TEHRAN – Deputy Chief of Staff of Iran’s Armed Forces Brigadier General Massoud Jazayeri said on Saturday that the U.S. naval forces should watch their provocative moves in the Persian Gulf region.
“The U.S. must more than ever monitor and control the conduct of its warships in the Persian Gulf,” he said.
He also dismissed reports about Iranian vessels’ “unprofessional behavior” in the Persian Gulf.
He said, “Reports released by American sources about unprofessional behavior of Iranian vessels are devoid of any truth.”
The U.S. navy claimed that its aircraft carrier George H.W. Bush was “harassed” and “threatened” by Iranian vessels while passing through the Strait of Hormuz on March 21.
Rear Admiral Kenneth Whitesell, the commander of the Bush carrier strike group, described the alleged move as “unprofessional behavior”.
The U.S. Navy presence in the Persian Gulf, Iran says, has jeopardized the security and stability of the strategic region which the U.S. Energy Information Agency calls “the world’s most important oil chokepoint.”
Earlier in March, an official with the Islamic Revolutionary Guards Corps’ navy said that unprofessional acts by the U.S. Navy in the Persian Gulf may have “irreversible consequences.”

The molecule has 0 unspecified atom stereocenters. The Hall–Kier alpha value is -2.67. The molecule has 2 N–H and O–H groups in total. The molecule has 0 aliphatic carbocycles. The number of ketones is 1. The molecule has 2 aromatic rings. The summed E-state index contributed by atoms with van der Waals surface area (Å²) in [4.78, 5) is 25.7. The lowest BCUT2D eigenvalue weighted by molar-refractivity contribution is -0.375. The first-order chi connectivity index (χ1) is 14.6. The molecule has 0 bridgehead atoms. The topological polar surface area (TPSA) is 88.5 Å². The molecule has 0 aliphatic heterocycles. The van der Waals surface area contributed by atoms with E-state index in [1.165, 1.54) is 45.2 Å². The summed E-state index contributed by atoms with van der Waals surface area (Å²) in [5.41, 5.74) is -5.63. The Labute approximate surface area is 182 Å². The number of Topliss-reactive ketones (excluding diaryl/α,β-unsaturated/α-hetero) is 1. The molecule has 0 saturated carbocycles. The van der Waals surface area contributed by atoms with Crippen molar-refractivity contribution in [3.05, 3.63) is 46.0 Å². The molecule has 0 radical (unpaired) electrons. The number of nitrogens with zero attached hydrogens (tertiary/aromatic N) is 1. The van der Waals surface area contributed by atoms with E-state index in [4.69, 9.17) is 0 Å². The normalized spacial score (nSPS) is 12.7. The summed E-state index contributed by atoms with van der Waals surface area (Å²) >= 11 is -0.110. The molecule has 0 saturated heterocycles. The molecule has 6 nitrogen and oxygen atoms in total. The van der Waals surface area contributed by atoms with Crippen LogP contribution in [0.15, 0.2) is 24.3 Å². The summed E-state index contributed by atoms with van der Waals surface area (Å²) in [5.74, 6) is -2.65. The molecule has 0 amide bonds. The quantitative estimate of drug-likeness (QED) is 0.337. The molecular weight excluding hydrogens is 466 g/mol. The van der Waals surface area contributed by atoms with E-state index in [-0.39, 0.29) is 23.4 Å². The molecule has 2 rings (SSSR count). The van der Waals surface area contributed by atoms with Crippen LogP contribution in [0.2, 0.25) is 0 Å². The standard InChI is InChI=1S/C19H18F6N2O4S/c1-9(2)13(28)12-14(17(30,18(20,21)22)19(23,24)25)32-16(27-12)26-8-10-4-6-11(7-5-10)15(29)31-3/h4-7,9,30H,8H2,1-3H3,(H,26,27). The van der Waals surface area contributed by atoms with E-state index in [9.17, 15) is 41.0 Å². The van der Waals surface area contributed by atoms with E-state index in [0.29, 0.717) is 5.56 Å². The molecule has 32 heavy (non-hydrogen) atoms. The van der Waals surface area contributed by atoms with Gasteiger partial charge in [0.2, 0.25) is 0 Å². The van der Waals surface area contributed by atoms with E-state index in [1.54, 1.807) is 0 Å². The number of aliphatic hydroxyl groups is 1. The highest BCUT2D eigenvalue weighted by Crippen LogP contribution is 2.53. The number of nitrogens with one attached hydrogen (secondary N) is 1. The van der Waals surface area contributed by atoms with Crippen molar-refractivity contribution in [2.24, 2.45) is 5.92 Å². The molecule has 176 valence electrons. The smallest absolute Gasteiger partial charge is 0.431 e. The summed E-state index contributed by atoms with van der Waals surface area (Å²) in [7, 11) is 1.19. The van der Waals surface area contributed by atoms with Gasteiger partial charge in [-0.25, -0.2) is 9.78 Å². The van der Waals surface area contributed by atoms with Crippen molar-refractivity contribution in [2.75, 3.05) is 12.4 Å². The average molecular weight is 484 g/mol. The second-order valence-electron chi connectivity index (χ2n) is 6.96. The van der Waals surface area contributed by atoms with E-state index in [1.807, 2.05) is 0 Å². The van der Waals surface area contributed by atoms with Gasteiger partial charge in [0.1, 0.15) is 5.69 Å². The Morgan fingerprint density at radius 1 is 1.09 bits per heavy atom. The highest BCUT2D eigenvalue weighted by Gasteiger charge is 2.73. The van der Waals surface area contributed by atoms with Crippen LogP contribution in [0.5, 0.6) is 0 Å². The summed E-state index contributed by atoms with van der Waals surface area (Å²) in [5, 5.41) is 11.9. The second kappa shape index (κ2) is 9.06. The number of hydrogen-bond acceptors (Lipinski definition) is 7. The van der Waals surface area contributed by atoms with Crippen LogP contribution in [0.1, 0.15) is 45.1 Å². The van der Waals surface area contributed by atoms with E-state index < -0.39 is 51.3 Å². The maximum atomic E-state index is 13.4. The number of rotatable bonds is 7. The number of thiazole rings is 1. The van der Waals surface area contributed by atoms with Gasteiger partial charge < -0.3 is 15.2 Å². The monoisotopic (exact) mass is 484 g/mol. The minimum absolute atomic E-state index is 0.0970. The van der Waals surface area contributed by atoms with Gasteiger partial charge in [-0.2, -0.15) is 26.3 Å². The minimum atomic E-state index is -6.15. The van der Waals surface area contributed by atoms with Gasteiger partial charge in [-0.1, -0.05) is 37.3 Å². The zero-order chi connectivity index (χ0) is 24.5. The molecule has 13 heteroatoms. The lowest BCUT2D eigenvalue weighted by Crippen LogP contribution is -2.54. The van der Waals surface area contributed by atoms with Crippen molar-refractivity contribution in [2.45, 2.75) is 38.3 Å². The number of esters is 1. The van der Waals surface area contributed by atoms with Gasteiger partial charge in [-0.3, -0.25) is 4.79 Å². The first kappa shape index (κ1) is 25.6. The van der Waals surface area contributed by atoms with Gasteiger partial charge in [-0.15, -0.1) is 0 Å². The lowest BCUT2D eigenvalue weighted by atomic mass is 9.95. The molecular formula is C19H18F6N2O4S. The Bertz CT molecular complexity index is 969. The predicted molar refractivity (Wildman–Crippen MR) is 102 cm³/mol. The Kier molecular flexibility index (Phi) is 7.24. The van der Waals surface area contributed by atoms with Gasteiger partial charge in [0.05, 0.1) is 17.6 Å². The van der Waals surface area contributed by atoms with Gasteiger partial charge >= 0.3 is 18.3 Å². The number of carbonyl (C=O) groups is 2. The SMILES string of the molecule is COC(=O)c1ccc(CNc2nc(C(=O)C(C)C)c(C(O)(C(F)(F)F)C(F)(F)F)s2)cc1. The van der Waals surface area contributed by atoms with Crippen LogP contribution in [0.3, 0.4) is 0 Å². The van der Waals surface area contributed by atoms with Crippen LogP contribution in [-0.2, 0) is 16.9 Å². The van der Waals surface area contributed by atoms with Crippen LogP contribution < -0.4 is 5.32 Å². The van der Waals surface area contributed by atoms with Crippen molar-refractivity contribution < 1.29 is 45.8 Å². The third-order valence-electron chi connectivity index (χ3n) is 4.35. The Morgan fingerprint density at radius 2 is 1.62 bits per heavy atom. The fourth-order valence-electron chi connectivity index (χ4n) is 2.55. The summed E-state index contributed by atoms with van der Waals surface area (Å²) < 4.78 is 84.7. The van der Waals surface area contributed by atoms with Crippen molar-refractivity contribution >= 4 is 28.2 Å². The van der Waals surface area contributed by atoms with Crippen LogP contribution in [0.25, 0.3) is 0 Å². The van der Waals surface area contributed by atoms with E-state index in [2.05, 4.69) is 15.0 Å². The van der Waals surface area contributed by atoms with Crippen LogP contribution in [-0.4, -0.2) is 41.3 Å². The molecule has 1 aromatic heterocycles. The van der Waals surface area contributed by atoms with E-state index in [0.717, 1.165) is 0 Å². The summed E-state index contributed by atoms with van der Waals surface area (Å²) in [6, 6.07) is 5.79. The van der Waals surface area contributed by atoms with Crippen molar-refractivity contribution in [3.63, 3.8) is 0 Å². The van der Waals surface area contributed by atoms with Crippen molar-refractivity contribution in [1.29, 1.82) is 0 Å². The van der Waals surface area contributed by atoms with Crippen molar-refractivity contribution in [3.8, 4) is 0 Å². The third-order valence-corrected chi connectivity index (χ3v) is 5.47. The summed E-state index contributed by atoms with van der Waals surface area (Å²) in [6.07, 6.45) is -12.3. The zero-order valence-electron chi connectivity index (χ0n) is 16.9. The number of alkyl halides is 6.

The comments come after IRGC fast-attack vessels forced on Saturday the USNS Invincible and three ships from the British Royal Navy accompanying it to change direction in the Strait of Hormuz.
While warning, the U.S. warship had acted “unprofessionally” and had come within 550 meters of the boats, Hashemi added, accusing Washington of resorting to “lying” and “propaganda techniques.”
The encounter was the first time under the tough-talking U.S. administration.
The last serious naval incident was in January when a U.S. destroyer fired three warning shots at four Iranian fast-attack vessels near the Strait after they closed in at high speed.
Also, in January 2016, 10 Americans, including one woman, were arrested by the naval forces of the IRGC after entering Iranian waters, released hours later.
The peaceful settlement of the development was itself the result of an international nuclear deal between Iran and six world powers, including the U.S., which removed sanctions against the Middle East powerhouse in exchange for it rolling back its nuclear program.